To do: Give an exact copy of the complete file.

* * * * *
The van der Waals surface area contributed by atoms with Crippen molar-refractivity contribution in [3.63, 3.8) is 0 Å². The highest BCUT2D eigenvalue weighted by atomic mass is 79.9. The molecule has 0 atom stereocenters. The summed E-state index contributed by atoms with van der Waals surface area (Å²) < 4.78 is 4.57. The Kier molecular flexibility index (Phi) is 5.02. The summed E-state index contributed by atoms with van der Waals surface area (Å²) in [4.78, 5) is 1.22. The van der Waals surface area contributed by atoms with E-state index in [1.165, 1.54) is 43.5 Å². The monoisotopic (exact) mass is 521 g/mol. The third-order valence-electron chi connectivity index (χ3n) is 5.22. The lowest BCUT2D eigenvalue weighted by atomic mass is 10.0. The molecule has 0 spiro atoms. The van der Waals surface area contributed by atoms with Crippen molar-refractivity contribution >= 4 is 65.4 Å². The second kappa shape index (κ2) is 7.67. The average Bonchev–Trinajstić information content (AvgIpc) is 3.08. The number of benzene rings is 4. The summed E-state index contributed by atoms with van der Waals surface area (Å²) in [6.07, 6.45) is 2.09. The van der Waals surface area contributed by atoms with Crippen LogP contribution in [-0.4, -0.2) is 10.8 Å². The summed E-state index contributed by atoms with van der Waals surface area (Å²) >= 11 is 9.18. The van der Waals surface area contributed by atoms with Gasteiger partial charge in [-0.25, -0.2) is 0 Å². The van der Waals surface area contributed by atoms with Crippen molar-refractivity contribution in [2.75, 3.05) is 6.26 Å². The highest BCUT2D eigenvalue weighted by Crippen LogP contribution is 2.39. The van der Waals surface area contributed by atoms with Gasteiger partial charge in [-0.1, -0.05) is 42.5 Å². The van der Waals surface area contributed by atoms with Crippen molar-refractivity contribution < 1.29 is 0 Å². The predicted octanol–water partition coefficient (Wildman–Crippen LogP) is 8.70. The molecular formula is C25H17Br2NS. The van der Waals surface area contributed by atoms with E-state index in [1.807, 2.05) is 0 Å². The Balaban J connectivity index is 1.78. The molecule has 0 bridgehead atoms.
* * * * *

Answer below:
The van der Waals surface area contributed by atoms with Crippen molar-refractivity contribution in [3.63, 3.8) is 0 Å². The highest BCUT2D eigenvalue weighted by atomic mass is 79.9. The molecule has 0 atom stereocenters. The summed E-state index contributed by atoms with van der Waals surface area (Å²) < 4.78 is 4.57. The Kier molecular flexibility index (Phi) is 5.02. The summed E-state index contributed by atoms with van der Waals surface area (Å²) in [4.78, 5) is 1.22. The van der Waals surface area contributed by atoms with E-state index in [1.165, 1.54) is 43.5 Å². The monoisotopic (exact) mass is 521 g/mol. The third-order valence-electron chi connectivity index (χ3n) is 5.22. The lowest BCUT2D eigenvalue weighted by atomic mass is 10.0. The molecule has 0 spiro atoms. The van der Waals surface area contributed by atoms with Crippen molar-refractivity contribution >= 4 is 65.4 Å². The second kappa shape index (κ2) is 7.67. The average Bonchev–Trinajstić information content (AvgIpc) is 3.08. The number of benzene rings is 4. The summed E-state index contributed by atoms with van der Waals surface area (Å²) in [6.07, 6.45) is 2.09. The van der Waals surface area contributed by atoms with Crippen LogP contribution in [-0.4, -0.2) is 10.8 Å². The summed E-state index contributed by atoms with van der Waals surface area (Å²) >= 11 is 9.18. The van der Waals surface area contributed by atoms with Gasteiger partial charge in [-0.25, -0.2) is 0 Å². The van der Waals surface area contributed by atoms with Crippen molar-refractivity contribution in [2.75, 3.05) is 6.26 Å². The highest BCUT2D eigenvalue weighted by Crippen LogP contribution is 2.39. The van der Waals surface area contributed by atoms with Gasteiger partial charge in [-0.1, -0.05) is 42.5 Å². The van der Waals surface area contributed by atoms with Crippen molar-refractivity contribution < 1.29 is 0 Å². The predicted octanol–water partition coefficient (Wildman–Crippen LogP) is 8.70. The molecular formula is C25H17Br2NS. The van der Waals surface area contributed by atoms with E-state index in [1.807, 2.05) is 0 Å². The Balaban J connectivity index is 1.78. The molecule has 0 bridgehead atoms.